West Asia's new deal

The unexpected peace agreement between Israel and the United Arab Emirates (UAE), brokered by the United States, finally removes the fig leaf on the reality of the relations between the Arab world and West Asia’s sole Zionist nation. Despite public differences on the Palestinian question, the two power blocs have collaborated under the radar for decades — as far back as the 1960s, in fact — and Israel’s two major adversaries, Egypt and Jordan, extended formal recognition in 1979 and 1984 respectively. It is widely recognised that the UAE is unlikely to have signed the resumption of full diplomatic relations without the implicit approval of Saudi Arabia. The expectation now is that the UAE-Israel deal will soon open the way for formal diplomatic relations between Israel and Saudi Arabia.

The fact that Israel has agreed to halt its annexation of Palestinian territory in the West Bank as a pre-requisite for the agreement even as the UAE did not insist that Jerusalem abandon that project offers a face-saving modus vivendi for both sides. This de facto repudiation of the Palestinian’s 72-year quest for statehood in favour of closer alignment with a nuclear-armed client of the world’s sole superpower is driven by a common threat perception: Of Iran and that country’s nuclear ambitions. US President Donald Trump’s unilateral rejection of the Iran nuclear deal, negotiated by the Obama administration, and the US withdrawal from Syria presented fresh geopolitical challenges for West Asian theocracies, and the Israel-UAE deal is one response to them. The important point to note is that the polarisation between Sunni/Zionist and Shia power blocs is now out into the open. It is unclear yet how this alignment will play out in a region where authoritarianism and terrorism make for toxic politics. Lebanon and the Iran-sponsored Hezbollah remain threats on Israel’s northern border. Questions also arise over Iraq, where a population almost equally divided between both denominations has created renewed political instability.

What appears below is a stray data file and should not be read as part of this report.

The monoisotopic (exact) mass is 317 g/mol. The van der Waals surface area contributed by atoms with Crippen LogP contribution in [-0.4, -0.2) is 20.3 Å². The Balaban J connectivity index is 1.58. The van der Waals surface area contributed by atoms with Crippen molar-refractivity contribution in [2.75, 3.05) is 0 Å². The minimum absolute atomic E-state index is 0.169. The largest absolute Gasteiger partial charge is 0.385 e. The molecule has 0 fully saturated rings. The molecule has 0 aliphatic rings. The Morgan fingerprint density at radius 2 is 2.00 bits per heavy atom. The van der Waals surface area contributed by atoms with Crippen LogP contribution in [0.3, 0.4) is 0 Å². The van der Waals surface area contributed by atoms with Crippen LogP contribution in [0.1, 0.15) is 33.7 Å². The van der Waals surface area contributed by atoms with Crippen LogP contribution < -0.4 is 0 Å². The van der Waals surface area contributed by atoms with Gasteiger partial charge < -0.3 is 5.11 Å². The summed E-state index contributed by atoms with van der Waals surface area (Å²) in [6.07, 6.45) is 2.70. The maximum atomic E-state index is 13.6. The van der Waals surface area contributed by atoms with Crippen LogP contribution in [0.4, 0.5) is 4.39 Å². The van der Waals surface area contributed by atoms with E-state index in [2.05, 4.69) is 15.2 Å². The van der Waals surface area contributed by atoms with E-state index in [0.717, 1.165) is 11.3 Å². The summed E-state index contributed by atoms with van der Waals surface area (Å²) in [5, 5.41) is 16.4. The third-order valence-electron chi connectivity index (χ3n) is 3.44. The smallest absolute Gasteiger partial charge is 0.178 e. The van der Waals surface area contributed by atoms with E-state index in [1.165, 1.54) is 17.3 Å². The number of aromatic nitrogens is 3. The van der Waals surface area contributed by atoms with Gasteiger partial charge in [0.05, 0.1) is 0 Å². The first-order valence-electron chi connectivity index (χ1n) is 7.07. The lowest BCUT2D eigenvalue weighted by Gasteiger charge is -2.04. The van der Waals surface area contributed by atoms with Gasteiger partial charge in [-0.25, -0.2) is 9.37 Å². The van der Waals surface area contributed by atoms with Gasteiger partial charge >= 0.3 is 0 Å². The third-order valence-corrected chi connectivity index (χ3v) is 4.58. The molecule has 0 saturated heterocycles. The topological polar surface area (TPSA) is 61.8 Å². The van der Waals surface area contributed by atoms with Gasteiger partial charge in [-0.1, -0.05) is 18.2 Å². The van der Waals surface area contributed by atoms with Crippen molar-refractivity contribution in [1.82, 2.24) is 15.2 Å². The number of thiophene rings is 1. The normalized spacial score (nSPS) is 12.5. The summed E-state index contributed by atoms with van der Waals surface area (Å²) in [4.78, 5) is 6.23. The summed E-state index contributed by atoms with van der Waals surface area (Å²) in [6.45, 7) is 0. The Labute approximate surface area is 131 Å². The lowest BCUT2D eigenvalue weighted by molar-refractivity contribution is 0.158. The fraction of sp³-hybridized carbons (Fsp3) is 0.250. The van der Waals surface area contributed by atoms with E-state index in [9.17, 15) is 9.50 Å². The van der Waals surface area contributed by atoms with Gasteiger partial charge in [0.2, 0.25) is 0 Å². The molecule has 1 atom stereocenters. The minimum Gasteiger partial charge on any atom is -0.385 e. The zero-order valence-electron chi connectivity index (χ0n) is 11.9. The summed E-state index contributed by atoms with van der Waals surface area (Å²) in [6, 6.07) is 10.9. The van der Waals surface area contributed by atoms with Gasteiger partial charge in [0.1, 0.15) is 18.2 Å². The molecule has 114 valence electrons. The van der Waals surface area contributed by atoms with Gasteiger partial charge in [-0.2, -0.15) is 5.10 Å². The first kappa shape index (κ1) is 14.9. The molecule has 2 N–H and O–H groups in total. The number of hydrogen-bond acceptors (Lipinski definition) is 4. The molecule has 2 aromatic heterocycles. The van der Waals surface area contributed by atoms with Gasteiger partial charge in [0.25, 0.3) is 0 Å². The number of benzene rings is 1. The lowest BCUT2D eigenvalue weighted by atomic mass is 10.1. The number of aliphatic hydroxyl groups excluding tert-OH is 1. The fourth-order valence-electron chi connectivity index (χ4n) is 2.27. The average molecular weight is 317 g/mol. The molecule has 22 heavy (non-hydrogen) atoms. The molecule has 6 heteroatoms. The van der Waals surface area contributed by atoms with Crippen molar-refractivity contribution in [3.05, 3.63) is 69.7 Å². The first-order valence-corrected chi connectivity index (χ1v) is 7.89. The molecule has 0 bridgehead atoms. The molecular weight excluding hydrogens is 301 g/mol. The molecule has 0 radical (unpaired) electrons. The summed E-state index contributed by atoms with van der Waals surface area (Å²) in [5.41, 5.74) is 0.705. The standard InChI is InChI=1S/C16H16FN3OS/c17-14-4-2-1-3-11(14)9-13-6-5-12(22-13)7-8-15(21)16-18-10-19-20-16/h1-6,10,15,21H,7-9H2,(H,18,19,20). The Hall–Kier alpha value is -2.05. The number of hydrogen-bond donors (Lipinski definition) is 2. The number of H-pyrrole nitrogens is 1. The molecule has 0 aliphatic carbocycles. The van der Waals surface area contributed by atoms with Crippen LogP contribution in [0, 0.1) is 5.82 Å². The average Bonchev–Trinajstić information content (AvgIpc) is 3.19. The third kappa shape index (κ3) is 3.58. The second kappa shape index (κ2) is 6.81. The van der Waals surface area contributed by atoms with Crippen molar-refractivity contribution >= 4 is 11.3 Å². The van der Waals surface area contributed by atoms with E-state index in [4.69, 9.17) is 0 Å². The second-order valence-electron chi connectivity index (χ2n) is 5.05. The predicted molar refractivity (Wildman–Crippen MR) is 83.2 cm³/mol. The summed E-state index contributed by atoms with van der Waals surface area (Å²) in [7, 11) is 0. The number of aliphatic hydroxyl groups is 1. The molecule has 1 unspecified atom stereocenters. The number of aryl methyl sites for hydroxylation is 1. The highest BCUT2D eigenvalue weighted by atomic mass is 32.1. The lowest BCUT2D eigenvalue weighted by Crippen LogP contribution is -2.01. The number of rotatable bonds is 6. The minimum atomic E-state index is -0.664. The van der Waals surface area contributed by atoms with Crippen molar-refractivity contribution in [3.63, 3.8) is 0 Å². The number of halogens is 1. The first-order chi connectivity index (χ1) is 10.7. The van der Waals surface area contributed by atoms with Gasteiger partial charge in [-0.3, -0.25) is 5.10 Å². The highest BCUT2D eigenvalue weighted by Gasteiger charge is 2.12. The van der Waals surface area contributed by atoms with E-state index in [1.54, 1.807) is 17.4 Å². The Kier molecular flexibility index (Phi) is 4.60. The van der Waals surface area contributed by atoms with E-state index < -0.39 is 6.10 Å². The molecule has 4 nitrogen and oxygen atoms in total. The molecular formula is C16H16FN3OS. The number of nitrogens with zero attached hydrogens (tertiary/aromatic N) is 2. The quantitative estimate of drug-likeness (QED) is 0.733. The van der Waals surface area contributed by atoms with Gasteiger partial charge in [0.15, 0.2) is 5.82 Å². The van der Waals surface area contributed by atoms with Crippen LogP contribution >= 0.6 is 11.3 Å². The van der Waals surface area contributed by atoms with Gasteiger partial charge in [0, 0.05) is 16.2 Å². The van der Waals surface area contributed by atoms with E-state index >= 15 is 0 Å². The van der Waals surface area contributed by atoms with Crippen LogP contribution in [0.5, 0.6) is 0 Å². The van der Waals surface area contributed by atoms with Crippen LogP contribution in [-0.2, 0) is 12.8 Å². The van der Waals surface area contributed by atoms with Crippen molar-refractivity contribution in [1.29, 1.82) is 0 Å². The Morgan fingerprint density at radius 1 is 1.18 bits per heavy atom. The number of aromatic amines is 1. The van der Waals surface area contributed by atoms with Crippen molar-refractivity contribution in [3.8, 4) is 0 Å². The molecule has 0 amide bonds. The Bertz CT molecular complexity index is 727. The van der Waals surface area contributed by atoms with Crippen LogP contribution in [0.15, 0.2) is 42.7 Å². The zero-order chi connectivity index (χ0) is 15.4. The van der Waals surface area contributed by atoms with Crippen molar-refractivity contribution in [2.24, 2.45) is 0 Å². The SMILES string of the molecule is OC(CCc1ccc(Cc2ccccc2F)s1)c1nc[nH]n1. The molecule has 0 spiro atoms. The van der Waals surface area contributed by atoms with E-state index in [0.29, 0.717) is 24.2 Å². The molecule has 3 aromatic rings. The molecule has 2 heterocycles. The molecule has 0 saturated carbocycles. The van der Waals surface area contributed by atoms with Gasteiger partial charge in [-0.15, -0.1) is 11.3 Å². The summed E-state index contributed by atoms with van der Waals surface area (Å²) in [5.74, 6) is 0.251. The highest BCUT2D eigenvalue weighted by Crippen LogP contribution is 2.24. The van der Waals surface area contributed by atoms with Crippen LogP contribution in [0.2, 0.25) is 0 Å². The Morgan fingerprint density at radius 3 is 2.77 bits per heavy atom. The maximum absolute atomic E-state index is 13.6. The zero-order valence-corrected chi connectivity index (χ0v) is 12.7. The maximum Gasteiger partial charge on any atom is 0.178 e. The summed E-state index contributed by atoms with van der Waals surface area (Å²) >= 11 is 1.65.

The new West Asian alignments also simulate the split between US allies and a Russia/China axis, with the latter deepening its relations with Tehran since 2018. All of this, thus, adds complexities to the decades of successful tight-rope walking that has characterised Indian diplomacy in West Asia, which accounts for over 80 per cent of the country’s oil imports, and Israel, the biggest supplier of critical defence software. Indeed, it is significant that the Indian foreign minister was one of the first officials the UAE administration called a day after the deal with Israel was announced. On its part, New Delhi has made all the right noises by openly welcoming the deal and offering unexceptionable remarks about promoting “peace, stability and development in West Asia” — even as the Ministry of External Affairs asserted that the deal would not affect India’s traditional support for the Palestinian cause. It is a measure of the greater confidence that India enjoys in the region that Riyadh recently gave Air India overflight rights on the Delhi-Tel Aviv route even as the Saudi-led Organisation of Islamic Cooperation declined Pakistan’s request to hold a special session on India’s reading down of Article 370 in Jammu & Kashmir. The fact that India has been distancing itself from Iran, with whom relations have been fractious of late, after the US re-imposed sanctions, may have played its part in bolstering the Arab world’s confidence in New Delhi. Either way, West Asia is headed for more interesting times.

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